Dmitri #6 – Virat Kohli


First up, let me tell you about some biases I have. When I played cricket I was a batsman. I didn’t have a lot of time for the bowling art. They always gave me the hump. So naturally I am going to be biased in favour of batsmen. The two previous winners of a Dmitri for international cricket were Brendon McCullum and Steve Smith. This year, due to a bit of late season / late year bias I have decided that the player that had the most effect on me, and on the cricket landscape from my perspective wasn’t his colleague Ravi Ashwin, but the skipper himself, Virat Kohli. If it were test cricket alone Kohli would be near to the player of the year, if not the winner, but because he scored all those runs, allied to his phenomenal record in ODIs, his more than decent T20 record (yes, a record, by far, in the IPL for runs in a season) and it actually seems ludicrous if he isn’t your player of the year.

I’ll also admit another bias. If you piss off our bleeding hearts, both among the twitterati and the print media, and our precious little players, then yes, you have a little plus point in my eyes. You have to be a total Shane Warne for me to get angry with you. Yes Kohli can be a little punk on the field of play, but when that’s a Ben Stokes or James Anderson we laud their competitiveness and fire. When it’s in the opposition they are an arsehole. Have a think about that for once. I’d love to have Virat on my team.

Virat Kohli had an almost impossible act to follow. The next gun middle order batsman after Sachin Tendulkar had to be something else to even get the praise that the Little Master seemed to attract without, later in his career, any need to actually produce much. Kohli was one of those fighting around to take the mantle over, and yet it took him a bit of time to make his way in test cricket, scoring his first ton in his 8th match. He is 28 and has played around 80 fewer test matches than Alastair Cook, who is four years older by way of comparison. Kohli still has just 4209 test runs, almost 7000 adrift of Cook. Kohli has only just, after a massively phenomenal year, got his test average above 50. In many ways looking at his career test stats, he’s a late bloomer, and yet already he has a tremendous aura about him. Of course, he still has to do it in England, they say. I’ll be interested to see what 2018 brings.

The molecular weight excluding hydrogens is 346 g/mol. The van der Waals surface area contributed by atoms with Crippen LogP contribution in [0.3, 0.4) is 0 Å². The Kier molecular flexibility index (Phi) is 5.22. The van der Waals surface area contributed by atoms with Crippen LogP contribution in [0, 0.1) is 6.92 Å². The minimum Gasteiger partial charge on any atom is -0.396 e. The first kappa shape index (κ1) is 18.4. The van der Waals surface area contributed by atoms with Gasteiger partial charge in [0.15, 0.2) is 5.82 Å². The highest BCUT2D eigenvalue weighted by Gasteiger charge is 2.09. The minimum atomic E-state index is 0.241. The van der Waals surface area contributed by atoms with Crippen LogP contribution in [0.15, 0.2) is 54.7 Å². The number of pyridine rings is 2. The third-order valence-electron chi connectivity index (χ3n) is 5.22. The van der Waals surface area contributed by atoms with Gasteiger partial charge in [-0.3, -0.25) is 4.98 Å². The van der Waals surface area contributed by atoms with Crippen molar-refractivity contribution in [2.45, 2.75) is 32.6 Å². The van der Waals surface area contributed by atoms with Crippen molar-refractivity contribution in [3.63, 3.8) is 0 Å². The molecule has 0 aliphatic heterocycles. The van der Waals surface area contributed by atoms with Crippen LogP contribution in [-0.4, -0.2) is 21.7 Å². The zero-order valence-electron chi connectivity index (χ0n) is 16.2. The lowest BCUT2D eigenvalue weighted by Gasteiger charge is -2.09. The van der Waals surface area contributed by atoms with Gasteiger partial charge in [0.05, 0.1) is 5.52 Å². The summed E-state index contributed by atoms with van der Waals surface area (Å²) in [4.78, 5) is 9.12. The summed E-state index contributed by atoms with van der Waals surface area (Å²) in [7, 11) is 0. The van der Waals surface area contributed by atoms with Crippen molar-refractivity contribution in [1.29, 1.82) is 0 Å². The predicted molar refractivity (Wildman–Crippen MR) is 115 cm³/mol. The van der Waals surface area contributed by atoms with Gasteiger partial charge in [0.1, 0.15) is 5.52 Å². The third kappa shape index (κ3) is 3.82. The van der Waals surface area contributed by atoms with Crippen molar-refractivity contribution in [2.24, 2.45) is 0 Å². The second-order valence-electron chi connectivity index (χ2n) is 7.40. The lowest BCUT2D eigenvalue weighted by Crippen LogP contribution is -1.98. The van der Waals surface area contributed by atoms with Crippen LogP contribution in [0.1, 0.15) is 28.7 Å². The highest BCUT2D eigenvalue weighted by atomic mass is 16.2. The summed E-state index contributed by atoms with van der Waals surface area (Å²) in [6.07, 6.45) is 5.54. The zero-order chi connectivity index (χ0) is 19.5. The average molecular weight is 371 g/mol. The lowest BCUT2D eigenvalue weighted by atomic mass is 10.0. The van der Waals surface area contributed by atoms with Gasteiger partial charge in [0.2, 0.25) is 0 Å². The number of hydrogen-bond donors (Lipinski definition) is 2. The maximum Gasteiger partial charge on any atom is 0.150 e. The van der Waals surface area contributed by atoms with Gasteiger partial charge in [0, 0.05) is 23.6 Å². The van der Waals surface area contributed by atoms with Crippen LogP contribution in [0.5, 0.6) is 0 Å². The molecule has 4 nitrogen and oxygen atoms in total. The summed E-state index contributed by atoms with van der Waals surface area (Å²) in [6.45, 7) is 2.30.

Much of that aura is to do, I think, with the way he contemptuously dismisses everyone in ODI cricket. He averages nearly 53 in the limited over form of the game over his career, and as stated, in 2016 he has been phenomenal. He has 26 hundreds. His record in chases is spellbinding. Creating an aura is a pre-requisite to sustained great performance, because psychologically you fear what a man can do. You fear what Kohli might do to you in the ODI game, and then when the test performances follow, you might start fearing him in his all-round batting game. This year he put it all together.

In 2016 he scored 1215 runs at over 70 with four scores over 100. Three of those were double tons. All of those came in the second half of the year. India did not play a test before July. In 10 ODIs this year, Kohli scored 734 runs at an average of 92.37 with three centuries. In 2016 Virat played 15 T20 internationals, averaging a rather impressive 106.83 (helped by a ton of not outs) and with a top score of 90* in his 641 total runs. That’s not bad, don’t you think?

Then comes that aura. The captaincy of India in the test form has been something to behold. Tactically there might always be some issues, but what leadership has done has appeared to galvanise his resolve as a test bat. We saw it in the five match series, with a potentially test saving innings at Rajkot, an exhibition of vivacious batting in Vizag, a useful half century at Mohali and then the masterclass of Mumbai, a double century that took the breath away. Of course, it would never happened if Adil Rashid……..

He was all over the England team in the field, an aggressive presence, indulging in some back and forth which seemed to upset the cognoscenti. “He is not the most popular player among the England team” was used more than once than my upcoming Dmitri winner, as if this actually matters.  I’m sure Kohli couldn’t give a flying one what the opposition think about him. He’s a winner, and he wants to win and attack at nearly any opportunity. Having great wickets at home surely helps, but I can’t forget his performances last time in Australia too, where he looked magnificent. His energetic captaincy is in contrast to MS Dhoni’s test efforts. Where MS seemed not to give a FF about tests and captaincy, especially later in his career, Kohli takes every setback like a personal affront. If Virat Kohli were English, would you not want him as your captain, or would you worry that it might affect his game?